Denying the Jewish people their right to self-determination (e.g., by claiming that the existence of a State of Israel is a racist endeavour).
Applying double standards by requiring of it behavior not expected or demanded of any other democratic nation....
Drawing comparisons of contemporary Israeli policy to that of the Nazis.
The ICCA and the Canadian equivalent went on to say that: “Criticism of Israel is not [in and of itself] antisemitic, and saying so is wrong”.
Indeed, if criticism of Israel were anti-Semitic, then there would be anti-Semitism expressed in the Israeli Knesset every single day in that pluralistic democracy.
This I say to my friends in the NDP who have reservations about this motion. Criticism of Israel is not anti-Semitic and saying so is wrong, but singling Israel out for selective condemnation and opprobrium, let alone denying its right to exist or seeking its destruction, is discriminatory and hateful, and not saying so is dishonest.
Through this motion hopefully we can collectively say that singling Israel out for selective condemnation and opprobrium and denying its right to exist, or seeking its destruction, is discriminatory and hateful and is a virulent expression of the new anti-Semitism.
How do we see this manifested? Sadly, in many of our university campuses it is expressed in the so-called Israel apartheid week. The member for Edmonton West talked about people getting shouted down on campus if they dare to defend the democratic nature of that Jewish state.
I have travelled campuses across the country to encourage Jewish students and other allies and supporters of the democratic State of Israel, and I have been harassed physically, shouted down, and rendered unable to speak against Israel apartheid week at Canadian university campuses.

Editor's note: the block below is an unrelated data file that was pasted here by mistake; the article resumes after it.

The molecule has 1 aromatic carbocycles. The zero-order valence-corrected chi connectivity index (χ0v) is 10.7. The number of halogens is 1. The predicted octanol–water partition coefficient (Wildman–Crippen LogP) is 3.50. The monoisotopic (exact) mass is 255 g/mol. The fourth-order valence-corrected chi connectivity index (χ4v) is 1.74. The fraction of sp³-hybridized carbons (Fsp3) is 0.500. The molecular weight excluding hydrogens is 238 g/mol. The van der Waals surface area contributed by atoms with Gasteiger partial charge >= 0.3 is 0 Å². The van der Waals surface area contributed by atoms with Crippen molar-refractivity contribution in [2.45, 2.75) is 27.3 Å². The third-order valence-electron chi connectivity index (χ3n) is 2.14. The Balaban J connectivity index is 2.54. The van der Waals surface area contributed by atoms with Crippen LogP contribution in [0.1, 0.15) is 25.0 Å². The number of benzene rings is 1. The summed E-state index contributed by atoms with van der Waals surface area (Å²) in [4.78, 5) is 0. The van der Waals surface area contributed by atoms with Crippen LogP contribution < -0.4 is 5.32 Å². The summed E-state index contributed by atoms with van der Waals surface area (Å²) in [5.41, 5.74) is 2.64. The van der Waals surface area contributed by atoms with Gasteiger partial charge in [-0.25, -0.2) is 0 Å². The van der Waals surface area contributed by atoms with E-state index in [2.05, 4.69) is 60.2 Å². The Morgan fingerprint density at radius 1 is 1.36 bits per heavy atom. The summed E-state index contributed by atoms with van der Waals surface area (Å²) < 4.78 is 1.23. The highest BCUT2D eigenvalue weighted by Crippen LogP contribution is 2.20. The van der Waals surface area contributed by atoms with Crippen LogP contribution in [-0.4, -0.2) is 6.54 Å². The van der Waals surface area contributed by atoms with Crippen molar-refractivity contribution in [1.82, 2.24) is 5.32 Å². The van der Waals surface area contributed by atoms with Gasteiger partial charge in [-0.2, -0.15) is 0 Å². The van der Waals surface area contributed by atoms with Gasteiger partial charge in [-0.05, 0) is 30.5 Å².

It is not just deplorable to find passionate, neo-Marxist undergrads, who perhaps do not know better, being whipped into a frenzy in their hatred for the Jewish state, but it is deplorable to see tenured professors at too many of our academic institutions encouraging and inciting this form of collective anti-Semitism through, in part, the academic boycott movement. That is why I am proud to say that, in the Canadian Parliamentary Coalition to Combat Antisemitism report of 2010, recommendation 9 reads:
The Inquiry Panel agrees with the conclusion of the UK Inquiry that “calls to boycott contact with academics working in Israel are an assault on academic freedom and intellectual exchange.”
My time is drawing short, so let me say how important action is, not just symbols such as this condemnatory motion before us today. The previous government, of which I was proud to be a member, took the position that we must reflect a zero tolerance approach toward expressions of anti-Semitism, in part by removing public funding from organizations that give voice to such sentiments that support the BDS movement.
That is why, as minister of citizenship and immigration, I removed government funding from Palestine House in Mississauga and from the Canadian Arab Federation, which had been, under the previous government, receiving settlement funding to integrate newcomers but whose leading members had repeatedly given expression to the most vile anti-Semitic sentiments, including support for the BDS movement. I sincerely hope that the new government does not revert to funding such organizations. I think there has been some ambiguity about that.
Finally, for those who are interested in practical individual ways that they can demonstrate their solidarity for one of the great underdogs of history, the Jewish state, which rose out of the ashes of the Shoah as the final refuge and home of the Jewish people, whenever we see a boycott against Israeli products, we should launch our own “buycott”. That is what I have done.
Le Marcheur is a shop on Saint-Denis, in Montreal. That is where Amir Khadir started a boycott. I go to that store to buy my shoes. When there was a boycott against Sodastream, that was the first time I bought Sodastream products. One way for average Canadians to reject this campaign of hate is to do the opposite and support Israeli producers in their efforts to create a prosperous, free, and democratic society.